This story was originally published in the September 2010 issue of (201) Magazine. Two-time Olympian Johnny Weir dazzles on the ice, but it’s not just his skating prowess that elicits oohs and ahs from commentators, the competition and his millions of die-hard fans, called Johnny’s Angels, around the world. His costumes do, too, as they are — pink tassels anyone? — daring, colorful, provocative, bold, original, fun, controversial and flamboyant.
Paul Costabile is having his moment, a convergence of life and work experiences like nothing the energetic entertainment reporter/blogger ever enjoyed before — and might never again. It’s that good, and that's exciting. This past December, the Hillsdale native married his longtime girlfriend, singer Christina Perri, and on Jan. 17, they welcomed their first child, Carmella Stanley Costabile, into the world.
Julia Knitel is living the dream. The Fair Lawn native joined the ensemble of Broadway’s Beautiful: The Carole King Musical two-plus years ago, graduated to understudying the lead role, and actually played Carole King a number of times on the Great White Way. Now, here she is, having just wrapped up a long run portraying King in Beautiful’s national tour.
Muck Rack makes it simple to find people, tweets, or articles that mention any name, keyword, company, hashtag etc. We've compiled this guide to help you make the most of your search.
Selecting a term
Start searching tweets, articles from media outlets, articles mentioned in tweets, journalists'
names, titles and bios with some suggested searches:
Companies or Topics (e.g. iPhone, Microsoft)
Phrases (e.g. "cloud computing") — use quotes to keep the terms together
Twitter handles (e.g. @username) — returns those who have mentioned or replied to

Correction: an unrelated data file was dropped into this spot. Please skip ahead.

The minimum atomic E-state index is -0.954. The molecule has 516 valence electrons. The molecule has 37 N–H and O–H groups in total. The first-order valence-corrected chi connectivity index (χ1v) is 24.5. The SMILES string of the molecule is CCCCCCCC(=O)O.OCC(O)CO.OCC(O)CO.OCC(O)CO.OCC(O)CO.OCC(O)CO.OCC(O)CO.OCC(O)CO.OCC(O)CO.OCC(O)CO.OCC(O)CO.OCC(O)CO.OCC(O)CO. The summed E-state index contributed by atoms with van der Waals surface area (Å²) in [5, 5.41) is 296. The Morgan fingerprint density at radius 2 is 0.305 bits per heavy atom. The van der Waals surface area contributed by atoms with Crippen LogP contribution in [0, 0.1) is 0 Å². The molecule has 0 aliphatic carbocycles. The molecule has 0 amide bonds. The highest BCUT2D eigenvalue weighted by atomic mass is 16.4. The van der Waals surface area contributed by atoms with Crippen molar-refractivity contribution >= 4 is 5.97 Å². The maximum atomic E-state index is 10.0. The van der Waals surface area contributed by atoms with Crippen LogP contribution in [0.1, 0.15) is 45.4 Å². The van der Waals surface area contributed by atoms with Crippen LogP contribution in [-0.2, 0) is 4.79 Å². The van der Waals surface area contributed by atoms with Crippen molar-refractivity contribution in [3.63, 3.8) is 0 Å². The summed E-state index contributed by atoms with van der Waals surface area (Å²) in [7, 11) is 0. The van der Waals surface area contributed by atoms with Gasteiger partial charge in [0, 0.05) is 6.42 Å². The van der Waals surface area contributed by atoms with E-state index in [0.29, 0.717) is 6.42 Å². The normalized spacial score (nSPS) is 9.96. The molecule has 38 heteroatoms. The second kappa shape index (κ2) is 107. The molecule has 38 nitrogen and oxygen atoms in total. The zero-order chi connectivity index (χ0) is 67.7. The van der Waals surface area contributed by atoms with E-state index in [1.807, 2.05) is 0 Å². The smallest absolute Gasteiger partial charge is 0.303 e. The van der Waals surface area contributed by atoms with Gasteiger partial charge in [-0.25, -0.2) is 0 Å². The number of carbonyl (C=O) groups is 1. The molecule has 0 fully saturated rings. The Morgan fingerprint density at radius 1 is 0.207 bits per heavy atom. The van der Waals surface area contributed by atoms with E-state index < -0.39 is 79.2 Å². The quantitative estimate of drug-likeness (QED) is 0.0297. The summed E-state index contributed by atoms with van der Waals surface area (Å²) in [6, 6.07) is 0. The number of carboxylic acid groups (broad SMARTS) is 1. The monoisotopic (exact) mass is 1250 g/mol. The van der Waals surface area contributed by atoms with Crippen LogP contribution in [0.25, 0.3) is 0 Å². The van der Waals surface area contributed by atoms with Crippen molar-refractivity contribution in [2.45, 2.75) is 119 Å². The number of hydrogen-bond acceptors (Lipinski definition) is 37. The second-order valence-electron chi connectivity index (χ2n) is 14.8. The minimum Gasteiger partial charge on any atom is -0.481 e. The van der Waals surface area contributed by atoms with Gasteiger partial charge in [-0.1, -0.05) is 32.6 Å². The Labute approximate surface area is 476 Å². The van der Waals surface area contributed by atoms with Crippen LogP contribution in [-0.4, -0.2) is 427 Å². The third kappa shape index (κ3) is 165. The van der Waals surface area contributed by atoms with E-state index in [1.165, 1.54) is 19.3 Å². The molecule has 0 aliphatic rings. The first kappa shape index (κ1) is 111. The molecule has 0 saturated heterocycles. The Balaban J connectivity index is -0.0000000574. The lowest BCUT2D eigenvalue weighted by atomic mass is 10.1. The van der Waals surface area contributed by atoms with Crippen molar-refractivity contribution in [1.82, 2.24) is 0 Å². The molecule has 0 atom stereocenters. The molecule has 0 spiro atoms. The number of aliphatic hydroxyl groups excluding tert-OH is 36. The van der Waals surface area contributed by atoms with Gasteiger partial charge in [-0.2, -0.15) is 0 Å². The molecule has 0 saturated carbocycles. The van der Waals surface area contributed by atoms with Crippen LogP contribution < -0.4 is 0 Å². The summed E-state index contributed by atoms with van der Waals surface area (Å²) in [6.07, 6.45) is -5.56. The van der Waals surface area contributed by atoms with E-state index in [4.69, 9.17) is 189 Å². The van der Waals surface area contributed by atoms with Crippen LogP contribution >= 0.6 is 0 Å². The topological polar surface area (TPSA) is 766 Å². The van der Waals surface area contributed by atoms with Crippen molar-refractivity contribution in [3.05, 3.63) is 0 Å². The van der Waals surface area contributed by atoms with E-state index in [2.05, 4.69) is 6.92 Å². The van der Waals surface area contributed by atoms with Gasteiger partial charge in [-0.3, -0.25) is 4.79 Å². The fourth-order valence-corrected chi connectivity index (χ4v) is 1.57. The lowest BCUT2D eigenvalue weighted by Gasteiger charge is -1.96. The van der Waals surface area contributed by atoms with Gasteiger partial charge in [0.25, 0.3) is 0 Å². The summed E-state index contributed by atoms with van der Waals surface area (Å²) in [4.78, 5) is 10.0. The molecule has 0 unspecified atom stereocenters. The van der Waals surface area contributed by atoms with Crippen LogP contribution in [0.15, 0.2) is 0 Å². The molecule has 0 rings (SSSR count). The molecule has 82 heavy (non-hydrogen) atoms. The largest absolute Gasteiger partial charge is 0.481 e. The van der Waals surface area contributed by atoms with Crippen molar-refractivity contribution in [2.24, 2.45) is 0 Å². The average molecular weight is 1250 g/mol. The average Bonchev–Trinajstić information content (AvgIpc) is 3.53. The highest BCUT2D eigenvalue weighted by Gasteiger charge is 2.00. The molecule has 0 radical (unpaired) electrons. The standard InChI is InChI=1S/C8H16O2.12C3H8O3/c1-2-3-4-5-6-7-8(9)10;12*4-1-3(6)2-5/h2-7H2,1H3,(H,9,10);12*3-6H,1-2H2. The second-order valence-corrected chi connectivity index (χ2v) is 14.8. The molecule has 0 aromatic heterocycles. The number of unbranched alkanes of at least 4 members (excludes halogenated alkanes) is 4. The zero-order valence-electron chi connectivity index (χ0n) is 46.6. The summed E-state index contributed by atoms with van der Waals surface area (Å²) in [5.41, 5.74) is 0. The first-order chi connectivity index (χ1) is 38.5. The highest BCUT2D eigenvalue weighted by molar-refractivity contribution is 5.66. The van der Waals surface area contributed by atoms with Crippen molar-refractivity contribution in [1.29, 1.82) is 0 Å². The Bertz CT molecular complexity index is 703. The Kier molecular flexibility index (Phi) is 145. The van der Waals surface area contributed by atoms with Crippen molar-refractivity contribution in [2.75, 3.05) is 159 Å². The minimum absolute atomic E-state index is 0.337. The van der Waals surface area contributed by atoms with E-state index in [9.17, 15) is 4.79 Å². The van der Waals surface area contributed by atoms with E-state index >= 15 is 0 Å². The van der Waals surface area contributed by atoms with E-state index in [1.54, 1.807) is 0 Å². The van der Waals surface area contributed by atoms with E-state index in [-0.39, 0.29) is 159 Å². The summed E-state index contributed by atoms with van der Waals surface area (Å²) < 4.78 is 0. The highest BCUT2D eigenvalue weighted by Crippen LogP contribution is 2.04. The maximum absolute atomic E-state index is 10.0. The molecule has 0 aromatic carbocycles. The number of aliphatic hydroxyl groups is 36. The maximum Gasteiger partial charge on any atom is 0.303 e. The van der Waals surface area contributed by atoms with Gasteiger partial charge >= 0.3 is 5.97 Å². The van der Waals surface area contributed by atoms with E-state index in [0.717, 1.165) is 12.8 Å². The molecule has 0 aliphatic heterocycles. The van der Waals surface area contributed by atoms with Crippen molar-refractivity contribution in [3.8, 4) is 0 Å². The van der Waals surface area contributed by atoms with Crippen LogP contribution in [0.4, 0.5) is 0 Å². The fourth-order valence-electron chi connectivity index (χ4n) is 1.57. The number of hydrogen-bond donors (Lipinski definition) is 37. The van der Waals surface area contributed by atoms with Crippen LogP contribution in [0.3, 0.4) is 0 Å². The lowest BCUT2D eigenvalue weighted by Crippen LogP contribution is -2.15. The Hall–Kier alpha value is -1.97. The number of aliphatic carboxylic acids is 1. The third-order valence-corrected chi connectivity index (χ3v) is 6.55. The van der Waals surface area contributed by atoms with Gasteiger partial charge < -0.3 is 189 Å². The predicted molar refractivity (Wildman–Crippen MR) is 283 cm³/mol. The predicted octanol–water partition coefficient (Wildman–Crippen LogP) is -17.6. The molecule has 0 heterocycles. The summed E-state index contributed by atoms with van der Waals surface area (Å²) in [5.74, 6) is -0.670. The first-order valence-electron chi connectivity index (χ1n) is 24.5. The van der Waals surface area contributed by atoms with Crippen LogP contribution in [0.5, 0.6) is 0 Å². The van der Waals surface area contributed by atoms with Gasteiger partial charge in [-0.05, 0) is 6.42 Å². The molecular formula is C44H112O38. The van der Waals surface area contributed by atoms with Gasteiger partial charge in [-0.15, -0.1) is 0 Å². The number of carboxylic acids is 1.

Names (e.g. "David Pogue")
Hashtags (e.g. #sxsw, #london2012)
Bio details (e.g. vegan, Olympics, father)
Muck Rack's Advanced Search allows for many boolean operators.
Find results that mention multiple specified terms, use AND or
+. For example, ensure each result contains both Elon Musk and Mark Zuckerberg by
searching Musk AND Zuckerberg or Musk + Zuckerberg.
Use the operators OR or , to broaden your search when you'd like either of
multiple terms to appear in results. (This is the default behavior of our search when no operators
are used). For example, results will contain either cake or cookie by searching cake OR cookie or cake,cookie
Use NOT or - to subtract results from your search. For
example, searching Disney will yield results about the Walt Disney Company as well as Walt Disney
World Resort. To exclude mentions of Disney World, search for Disney -World or Disney
When using one of these operators with a phrase, enclose it in quotation marks. For example, you can
find results about smartphones excluding Apple's iPhone 4S by searching smartphone -"iPhone
Exact case matching or punctuation
If you're searching for a brand name or keyword that relies on specific punctuation marks or capitalization, you can
find results that match your exact query by adding matchcase: before the keyword you're searching for, like matchcase:E*TRADE .
Use parentheses to separate multiple
boolean phrases. For example, to find journalists talking about having fun in Disney World or
Disneyland, search for ("disney world" OR disneyland) AND fun.
An asterisk can be used to search for any variation of a root word truncated by the asterisk. For example, searching for admin* will return results for administrator, administration, administer, administered, etc.
A near operator is an AND operator where you can control the distance between the words. You can vary the distance the near operation uses by adding a forward slash and number (between 0-99) such as strawberries NEAR/10 "whipped cream", which means the strawberries must exist within 10 words of "whipped cream".